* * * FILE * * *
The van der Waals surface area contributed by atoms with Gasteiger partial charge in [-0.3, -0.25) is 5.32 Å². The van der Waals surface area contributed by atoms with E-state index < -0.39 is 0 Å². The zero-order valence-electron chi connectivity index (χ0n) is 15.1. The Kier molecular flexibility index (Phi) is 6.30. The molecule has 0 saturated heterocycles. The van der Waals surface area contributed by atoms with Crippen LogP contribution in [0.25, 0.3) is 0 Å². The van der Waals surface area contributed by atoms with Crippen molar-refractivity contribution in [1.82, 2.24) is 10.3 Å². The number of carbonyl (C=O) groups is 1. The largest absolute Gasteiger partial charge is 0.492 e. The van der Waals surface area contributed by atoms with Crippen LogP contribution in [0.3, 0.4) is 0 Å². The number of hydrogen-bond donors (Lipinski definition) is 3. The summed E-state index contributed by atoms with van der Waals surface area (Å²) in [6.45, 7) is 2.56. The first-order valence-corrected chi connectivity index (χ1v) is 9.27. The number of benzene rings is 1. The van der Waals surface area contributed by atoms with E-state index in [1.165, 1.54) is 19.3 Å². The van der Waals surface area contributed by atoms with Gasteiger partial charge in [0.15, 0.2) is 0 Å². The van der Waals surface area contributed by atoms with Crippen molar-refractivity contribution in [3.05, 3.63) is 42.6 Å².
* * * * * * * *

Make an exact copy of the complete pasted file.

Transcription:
The van der Waals surface area contributed by atoms with Gasteiger partial charge in [-0.3, -0.25) is 5.32 Å². The van der Waals surface area contributed by atoms with E-state index < -0.39 is 0 Å². The zero-order valence-electron chi connectivity index (χ0n) is 15.1. The Kier molecular flexibility index (Phi) is 6.30. The molecule has 0 saturated heterocycles. The van der Waals surface area contributed by atoms with Crippen LogP contribution in [0.25, 0.3) is 0 Å². The van der Waals surface area contributed by atoms with Crippen molar-refractivity contribution in [1.82, 2.24) is 10.3 Å². The number of carbonyl (C=O) groups is 1. The largest absolute Gasteiger partial charge is 0.492 e. The van der Waals surface area contributed by atoms with Crippen LogP contribution in [0.3, 0.4) is 0 Å². The number of hydrogen-bond donors (Lipinski definition) is 3. The summed E-state index contributed by atoms with van der Waals surface area (Å²) in [6.45, 7) is 2.56. The first-order valence-corrected chi connectivity index (χ1v) is 9.27. The number of benzene rings is 1. The van der Waals surface area contributed by atoms with E-state index in [1.165, 1.54) is 19.3 Å². The van der Waals surface area contributed by atoms with Gasteiger partial charge in [0.15, 0.2) is 0 Å². The van der Waals surface area contributed by atoms with Crippen molar-refractivity contribution in [3.05, 3.63) is 42.6 Å².